EDITORIAL: Rutgers finds sanctuary in ‘safe havens’
Barchi’s compromise in name could save university funding
The loudest rallying cry against the deportation of undocumented immigrants comes from university students who condemn the threats of President-elect Donald Trump’s incoming administration. Thousands of students from universities throughout the nation were steadfast in organizing to call for policies to protect themselves and their peers, as well as denouncing the president-elect through protests and walkouts, which quickly proceeded after the dismaying news of the November elections.
The aim of such protests was to push universities into claiming an explicit stance that would protect students from unorthodox methods of deportation — a dismal possibility emerging from the unpredictability of Trump and his cabinet members. And in fomenting these protests, they’ve promulgated a new term that’s become part of national political discourse: The "sanctuary campus."
Rutgers students took part in the nationwide "sanctuary campus" protests on Nov. 16, with hundreds of students flooding the New Brunswick streets. Ever since then in the eyes of protestors, the University has failed to take on a reconciliatory stance with their demands. The second part of the protest took part earlier this week on Dec. 6 during a Board of Governors meeting, during which University President Robert L. Barchi refused to call Rutgers a "sanctuary campus," which has no legal definition, and would rather call the university a "safe haven." Barchi announced that Rutgers will “protect student confidentiality and will not share private information unless required by law, court order or subpoena.” He also added that the University will also support Deferred Action for Childhood Arrivals (DACA) and the in-state tuition it provides to undocumented immigrants in New Jersey.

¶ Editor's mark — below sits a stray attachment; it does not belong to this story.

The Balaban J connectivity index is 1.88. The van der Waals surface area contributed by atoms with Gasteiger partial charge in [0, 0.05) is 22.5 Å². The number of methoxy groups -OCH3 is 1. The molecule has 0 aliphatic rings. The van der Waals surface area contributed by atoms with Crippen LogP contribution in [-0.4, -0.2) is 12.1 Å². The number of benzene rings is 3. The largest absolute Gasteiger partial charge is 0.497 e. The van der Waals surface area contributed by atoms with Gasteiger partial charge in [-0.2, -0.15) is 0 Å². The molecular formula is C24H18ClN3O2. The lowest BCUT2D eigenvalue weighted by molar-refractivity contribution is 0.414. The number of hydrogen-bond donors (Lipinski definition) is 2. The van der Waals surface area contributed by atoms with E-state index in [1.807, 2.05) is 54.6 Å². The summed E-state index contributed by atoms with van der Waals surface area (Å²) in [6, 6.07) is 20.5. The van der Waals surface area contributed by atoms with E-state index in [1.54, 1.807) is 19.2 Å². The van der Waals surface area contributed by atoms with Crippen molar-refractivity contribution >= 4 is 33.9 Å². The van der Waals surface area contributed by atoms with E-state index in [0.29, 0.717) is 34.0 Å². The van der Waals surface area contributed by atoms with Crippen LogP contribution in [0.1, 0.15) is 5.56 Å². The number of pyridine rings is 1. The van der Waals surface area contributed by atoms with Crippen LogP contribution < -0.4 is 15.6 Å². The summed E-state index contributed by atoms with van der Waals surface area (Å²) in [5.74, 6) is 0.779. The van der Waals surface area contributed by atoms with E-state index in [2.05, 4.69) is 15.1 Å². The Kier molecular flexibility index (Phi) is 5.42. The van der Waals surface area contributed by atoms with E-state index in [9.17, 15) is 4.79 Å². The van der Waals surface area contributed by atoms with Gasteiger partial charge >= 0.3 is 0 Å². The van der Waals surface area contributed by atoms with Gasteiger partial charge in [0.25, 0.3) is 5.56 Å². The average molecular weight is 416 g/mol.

Barchi enumerated proper protocols to protect students, but it seems like this is what’s already happening. Student information should be protected and DACA should be supported, among other common-sense actions. In an article about the meeting published by The Daily Targum, Rutgers—Newark Center for Law and Justice student Thais Marques said, “I commend the University for doing what they have always done, which President Barchi said is a safe haven. What he calls a safe haven is already the status quo of the University. If Rutgers was a sanctuary, we wouldn’t be (protesting).”
However, Barchi may really be taking a strategic stance in joining universities that do not call themselves “sanctuary campuses,” such as all the Ivy Leagues except for the University of Pennsylvania, as well as the University of Connecticut, and the University of Illinois among many others. The shifty definition could be a cause of concern when some universities claim they will protect students despite legal demands and others claim they will protect students until they must comply with the legal demands (Rutgers falls into the latter). In every way but the name, Rutgers is essentially a sanctuary campus.
Private universities could easily call themselves sanctuary campuses because they’re not reliant on state funding or federal funding, but opponents of the term sanctuary campus could then easily target public universities such as ours. As a public university, Rutgers is susceptible to the attacks on resources that a research institution requires to function — funding from the National Science Foundation, Pell Grants, the Department of Defense and an abundance of other government resources that could be closed off. This attack is happening in Texas as Gov. Gregg Abbott (R-Tex.) tweeted that he would cut off funding for any state campus that calls itself a sanctuary campus. Now that Gov. Chris Christie (R-N.J.) is nearing the end of his term, New Jersey doesn’t yet know what kind of politician it’s going to be governed by in after 2018.
Above all, the declaration of a university as a “sanctuary campus” is a symbolic gesture that espouses a powerful message: The university sides with its students, regardless of his or her immigration status. Rutgers is a sanctuary campus in everything but the name and this is a compromise it has to make considering the vulnerability of our institution.
The Daily Targum's editorials represent the views of the majority of the 148th editorial board. Columns, cartoons and letters do not necessarily reflect the views of the Targum Publishing Company or its staff.